FDA approves new drug for inhaled anthrax

Federal health officials say they approved a new injectable drug from Human Genome Sciences to treat inhalable anthrax.

The Food and Drug Administration says raxibacumab will provide an alternative to antibiotic drugs that are currently the standard treatment for .

Inhalation anthrax occurs when people breathe in the spores of bacteria. The infection is treated with a 60-day course of antibiotics.

Raxibacumab is a manmade protein that blocks toxins produced by anthrax. It mimics naturally occurring antibodies in the human body that find and destroy harmful substances.

The FDA approved the drug based on effectiveness studies in monkeys and rabbits that were infected with Anthrax. The drug's safety was tested in 326 healthy human volunteers.

The drug was developed by GlaxoSmithKline PLC's Human Genome Sciences.

not rated yet
add to favorites email to friend print save as pdf

Related Stories

A faster, more sensitive method for detecting anthrax

Nov 05, 2007

Amid continuing concerns that anthrax might be used as a bioterrorism weapon, government researchers report development of a faster, more sensitive blood test for detecting the deadly toxins produced by the ...

Anthrax cellular entry point uncovered

Jan 25, 2008

The long-sought-after biological “gateway” that anthrax uses to enter healthy cells has been uncovered by microbiologists at the University of Alabama at Birmingham (UAB).

Rare anthrax case diagnosed in Minnesota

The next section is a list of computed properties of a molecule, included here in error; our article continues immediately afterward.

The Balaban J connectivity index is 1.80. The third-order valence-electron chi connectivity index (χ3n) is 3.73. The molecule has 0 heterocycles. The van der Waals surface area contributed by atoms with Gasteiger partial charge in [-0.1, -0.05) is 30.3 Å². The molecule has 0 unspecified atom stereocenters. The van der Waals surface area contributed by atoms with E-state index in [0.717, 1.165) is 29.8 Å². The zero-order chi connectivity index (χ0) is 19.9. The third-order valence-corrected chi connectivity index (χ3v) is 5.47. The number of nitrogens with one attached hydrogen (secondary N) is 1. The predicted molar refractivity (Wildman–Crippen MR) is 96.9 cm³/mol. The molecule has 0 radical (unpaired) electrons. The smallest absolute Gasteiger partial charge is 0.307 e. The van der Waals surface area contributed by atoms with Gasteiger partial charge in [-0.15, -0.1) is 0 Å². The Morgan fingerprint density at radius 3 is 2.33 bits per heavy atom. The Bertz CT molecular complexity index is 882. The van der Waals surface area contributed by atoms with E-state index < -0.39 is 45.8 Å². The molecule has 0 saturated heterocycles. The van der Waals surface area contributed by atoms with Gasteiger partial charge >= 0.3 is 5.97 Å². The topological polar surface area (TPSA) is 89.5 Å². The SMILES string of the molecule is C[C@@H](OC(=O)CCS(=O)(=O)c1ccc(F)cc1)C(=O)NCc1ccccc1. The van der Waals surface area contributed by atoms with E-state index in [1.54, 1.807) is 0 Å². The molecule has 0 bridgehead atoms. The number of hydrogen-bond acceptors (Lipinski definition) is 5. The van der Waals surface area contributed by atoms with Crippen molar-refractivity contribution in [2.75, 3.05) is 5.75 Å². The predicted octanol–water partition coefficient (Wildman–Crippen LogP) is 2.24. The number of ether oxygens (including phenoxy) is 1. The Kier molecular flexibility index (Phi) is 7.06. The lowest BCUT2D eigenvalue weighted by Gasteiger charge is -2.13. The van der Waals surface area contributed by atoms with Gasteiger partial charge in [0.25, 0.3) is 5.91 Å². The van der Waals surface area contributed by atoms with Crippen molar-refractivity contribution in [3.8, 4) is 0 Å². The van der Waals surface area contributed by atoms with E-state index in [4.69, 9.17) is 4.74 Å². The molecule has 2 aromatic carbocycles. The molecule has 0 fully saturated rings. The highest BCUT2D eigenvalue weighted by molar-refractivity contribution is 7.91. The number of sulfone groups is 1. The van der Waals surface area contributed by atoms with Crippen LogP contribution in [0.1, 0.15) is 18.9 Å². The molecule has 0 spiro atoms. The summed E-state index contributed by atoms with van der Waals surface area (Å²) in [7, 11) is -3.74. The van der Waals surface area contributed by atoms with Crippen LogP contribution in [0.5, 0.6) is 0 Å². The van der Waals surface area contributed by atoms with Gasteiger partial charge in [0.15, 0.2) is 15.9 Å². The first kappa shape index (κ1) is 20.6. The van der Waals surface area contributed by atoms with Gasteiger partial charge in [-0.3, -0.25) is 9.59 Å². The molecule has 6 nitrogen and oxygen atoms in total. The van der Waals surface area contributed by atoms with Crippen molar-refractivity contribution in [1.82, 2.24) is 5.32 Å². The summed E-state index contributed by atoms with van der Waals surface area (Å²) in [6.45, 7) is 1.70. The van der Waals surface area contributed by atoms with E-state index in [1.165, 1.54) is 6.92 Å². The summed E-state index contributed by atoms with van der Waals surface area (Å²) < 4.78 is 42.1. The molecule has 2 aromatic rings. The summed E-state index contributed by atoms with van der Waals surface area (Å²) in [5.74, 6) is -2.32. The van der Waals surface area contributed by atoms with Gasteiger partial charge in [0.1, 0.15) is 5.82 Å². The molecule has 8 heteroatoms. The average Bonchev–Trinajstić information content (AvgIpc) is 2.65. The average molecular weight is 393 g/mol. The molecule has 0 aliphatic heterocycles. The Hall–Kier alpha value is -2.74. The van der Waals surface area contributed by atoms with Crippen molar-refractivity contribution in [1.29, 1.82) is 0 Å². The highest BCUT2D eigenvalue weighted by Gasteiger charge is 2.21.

Aug 10, 2011

Minnesota health officials said Tuesday they are investigating a rare case of anthrax inhalation linked to exposure to the dreaded bacteria in the natural environment.

Recommended for you

WHO: Millions of Ebola vaccine doses ready in 2015

22 hours ago

The World Health Organization says millions of doses of two experimental Ebola vaccines could be ready for use in 2015 and five more experimental vaccines will start being tested in March.

Added benefit of vedolizumab is not proven

Oct 23, 2014

Vedolizumab (trade name Entyvio) has been approved since May 2014 for patients with moderately to severely active Crohn disease or ulcerative colitis. In an early benefit assessment pursuant to the Act on the Reform of the ...

Seaweed menace may yield new medicines

Oct 22, 2014

An invasive seaweed clogging up British coasts could be a blessing in disguise. University of Greenwich scientists have won a cash award to turn it into valuable compounds which can lead to new, life-saving drugs.

User comments